Does this sound like your VA claim:
You tell the VA about an in-service incident and all the problems it caused for you after your military service/
You wait for the VA to do the rest, assuming that after 60 years of processing VA Claims, they know what they are doing.
If that is a description of your claim, I'd be willing to bet that you have been repeatedly denied by the VA - or they have delayed your claim for months or years.
You don't have to wait for the VA to not take action. You can take back the Power in your VA Claim.
Most Veterans, unfortunately, do not know that there are 5 different ways to show that your medical condition is related to your military service.
I talk about all 5 of these paths in the Veterans Law Guidebook "5 Paths to Service Connection".
But today, I want to talk to you about one of these 5 Paths: Secondary Service Connection.
There is not always a nice straight line between an in-service injury and a medical condition. Sometimes a service-connected injury can cause another injury or condition.
Why is this?
Because the parts of the human body do not work in isolation.
Your heart pumps oxygen to your body.
If you have a problem with your "pump", you may likely have problems with your blood pressure.
If you have problems with your blood pressure, you may cause problems with your vascular system.
Vascular problems can lead to organ problems.
Organ problems can lead to cancers.
You get the idea.
Because the parts of the human body do not work in isolation, you may find yourself with a medical condition that did not arise in military service.
Instead, your medical condition may be the result of another service-connected injury.
If this is the case, then you are going to want to tell the VA that you are claiming service connection based on a legal theory of "Secondary service connection".
(Don't confuse this with the theory of service connection by aggravation - when a service-connected condition makes another pre-existing or non-service connected condition worse).
Medical evidence. Short and simple.
You will not succeed in a secondary service-connection claim without sufficient medical evidence.
Why not? Because lay evidence is often insufficient to establish medical causation.
That makes sense, right? You don't go to a yoga instructor to tell you why your car's "check engine" light is coming on. You go to someone that is trained in diagnosing that problem.
Likewise, in a secondary service connection claim, you will have to have a medical doctor offer an opinion that your condition was caused by - or resulted from - a service connected condition.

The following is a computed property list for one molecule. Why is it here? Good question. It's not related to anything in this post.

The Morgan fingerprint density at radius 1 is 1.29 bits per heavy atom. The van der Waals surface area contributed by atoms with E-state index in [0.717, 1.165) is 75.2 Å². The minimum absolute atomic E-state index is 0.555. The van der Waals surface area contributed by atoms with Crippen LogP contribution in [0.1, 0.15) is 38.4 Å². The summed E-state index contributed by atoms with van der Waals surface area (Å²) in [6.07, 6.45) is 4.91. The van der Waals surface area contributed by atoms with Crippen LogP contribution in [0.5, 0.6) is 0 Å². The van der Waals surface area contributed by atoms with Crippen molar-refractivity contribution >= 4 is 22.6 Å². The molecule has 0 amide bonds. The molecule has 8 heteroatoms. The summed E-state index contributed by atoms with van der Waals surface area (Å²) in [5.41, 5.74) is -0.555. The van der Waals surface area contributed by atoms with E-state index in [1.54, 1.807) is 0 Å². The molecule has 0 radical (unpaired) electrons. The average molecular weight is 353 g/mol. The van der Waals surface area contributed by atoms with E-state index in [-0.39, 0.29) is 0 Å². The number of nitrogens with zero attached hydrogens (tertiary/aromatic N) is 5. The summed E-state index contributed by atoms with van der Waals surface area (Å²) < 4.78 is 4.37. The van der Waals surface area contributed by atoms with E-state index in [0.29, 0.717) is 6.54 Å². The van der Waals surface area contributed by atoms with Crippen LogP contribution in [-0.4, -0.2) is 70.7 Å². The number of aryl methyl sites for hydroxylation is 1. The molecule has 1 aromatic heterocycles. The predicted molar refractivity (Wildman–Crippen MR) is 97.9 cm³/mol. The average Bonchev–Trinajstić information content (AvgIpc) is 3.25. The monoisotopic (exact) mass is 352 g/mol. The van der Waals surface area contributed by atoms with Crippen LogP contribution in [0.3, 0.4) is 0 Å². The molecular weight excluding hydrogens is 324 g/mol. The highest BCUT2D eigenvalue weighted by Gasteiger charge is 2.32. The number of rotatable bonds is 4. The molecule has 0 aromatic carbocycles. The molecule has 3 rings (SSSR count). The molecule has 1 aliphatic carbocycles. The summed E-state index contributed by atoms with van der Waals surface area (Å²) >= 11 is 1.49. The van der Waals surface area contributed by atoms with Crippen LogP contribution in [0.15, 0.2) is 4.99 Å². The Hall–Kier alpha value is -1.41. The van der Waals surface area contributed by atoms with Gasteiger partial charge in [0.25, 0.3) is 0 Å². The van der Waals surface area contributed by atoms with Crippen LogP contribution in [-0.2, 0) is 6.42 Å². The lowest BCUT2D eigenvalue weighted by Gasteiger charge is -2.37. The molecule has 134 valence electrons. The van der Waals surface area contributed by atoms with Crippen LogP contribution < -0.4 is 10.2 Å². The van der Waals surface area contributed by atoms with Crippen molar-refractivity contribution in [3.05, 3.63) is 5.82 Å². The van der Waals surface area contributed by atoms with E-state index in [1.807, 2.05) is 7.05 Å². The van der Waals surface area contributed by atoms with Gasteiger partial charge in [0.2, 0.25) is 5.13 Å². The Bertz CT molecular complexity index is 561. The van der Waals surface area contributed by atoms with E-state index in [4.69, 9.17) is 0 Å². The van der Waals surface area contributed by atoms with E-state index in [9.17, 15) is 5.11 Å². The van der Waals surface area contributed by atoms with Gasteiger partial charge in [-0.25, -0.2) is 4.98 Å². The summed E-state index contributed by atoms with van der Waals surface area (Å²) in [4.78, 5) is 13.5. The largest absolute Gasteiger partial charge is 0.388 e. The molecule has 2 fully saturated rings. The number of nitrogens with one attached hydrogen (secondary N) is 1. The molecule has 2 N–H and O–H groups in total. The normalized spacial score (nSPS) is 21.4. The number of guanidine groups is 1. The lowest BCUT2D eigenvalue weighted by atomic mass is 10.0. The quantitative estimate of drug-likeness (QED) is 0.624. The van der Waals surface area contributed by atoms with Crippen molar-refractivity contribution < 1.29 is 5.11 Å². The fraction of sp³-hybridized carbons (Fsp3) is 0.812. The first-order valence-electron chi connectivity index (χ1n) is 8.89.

The legal burden of proof you need to meet is , however, the same as any other service connection claim: the doctor only needs to conclude: It is "at least as likely as not" that Service-connected Condition A caused Condition B.
Scenario 1: As a result of a combat injury, you are diagnosed with post-traumatic stress (aka, PTSD), depression or any other mental health condition. That mental health condition leads to stomach problems. Are the stomach problems able to be service connected using secondary service connection?
Answer: Probably. You will need medical opinions from a gastroenterologist and probably a psychiatrist or psychologist to show the VA that the stomach disorder is the result of, or caused by, the mental health condition.
Scenario 2: (This general scenario appears in the Veterans Benefits Manual, page 132.) A veteran has a 30% rating for a service-connected knee injury. As a result of that injury, the veteran now complains of chronic back-pain and walks with a limp. Is the low-back pain and limp a secondary connection?
Answer: It depends. If you have an opinion from a private medical expert, you may be able to establish that the second injury, the low back pain, is connected to the original knee problem. This is a tougher claim, because there are many causes for low back-pain.
Scenario 3: You had a Traumatic Brain Injury while in-service, and as a result, suffered nerve damage in your brain. You also have been diagnosed with sleep apnea, but there is no evidence that sleep apnea was diagnosed in service. Is your sleep apnea secondary to your TBI?
Answer: It could be - but you're going to need some medical evidence to show that. One form of sleep apnea results from nerve damage: the brain cannot send the proper signals to the lungs to expand and take in air. Sleep Apnea is a deadly condition - and there are many causes for the condition.
By the way, I'm about to release an eBook on Sleep Apnea claims - want me to teach you how the VA handles VA Claims?
VA Claims can seem tough at first - but they don't need to be.
Can I teach you my 8 Steps for Improving Your VA Claim?
This method is what my law firm uses - and I developed it by reading hundreds, if not thousands, of VA Claims Files.
I saw patterns in the claims that the VA continually delayed and denied, and I want to show YOU how to fix those patterns and problems.
You can also take a look at the Veterans Law eBook - "5 Paths to Service Connection".
Here's what Veteran Bill C. said after reading one of our Basic Veterans Law Guidebook Packages:
"I have an insight now that I did not have until I found your web site and the E Books. I am better prepared for trying to move my claim along...Knowledge is power, and you bring that power into many Veterans living room. I do not feel as though I have to go through this process alone."
If you have been able to prove secondary service connection, tell another Veteran how you did it in the comments section below.
Chris Attig, an Accredited Veterans Benefits attorney and Founder of the Attig Law Firm, PLLC is responsible for the content of the site. The principal office of Attig Law Firm, PLLC, is located in Dallas, Texas. Chris Attig is NOT Certified by the Texas Board of Legal Specialization. - Please view our website disclaimer.
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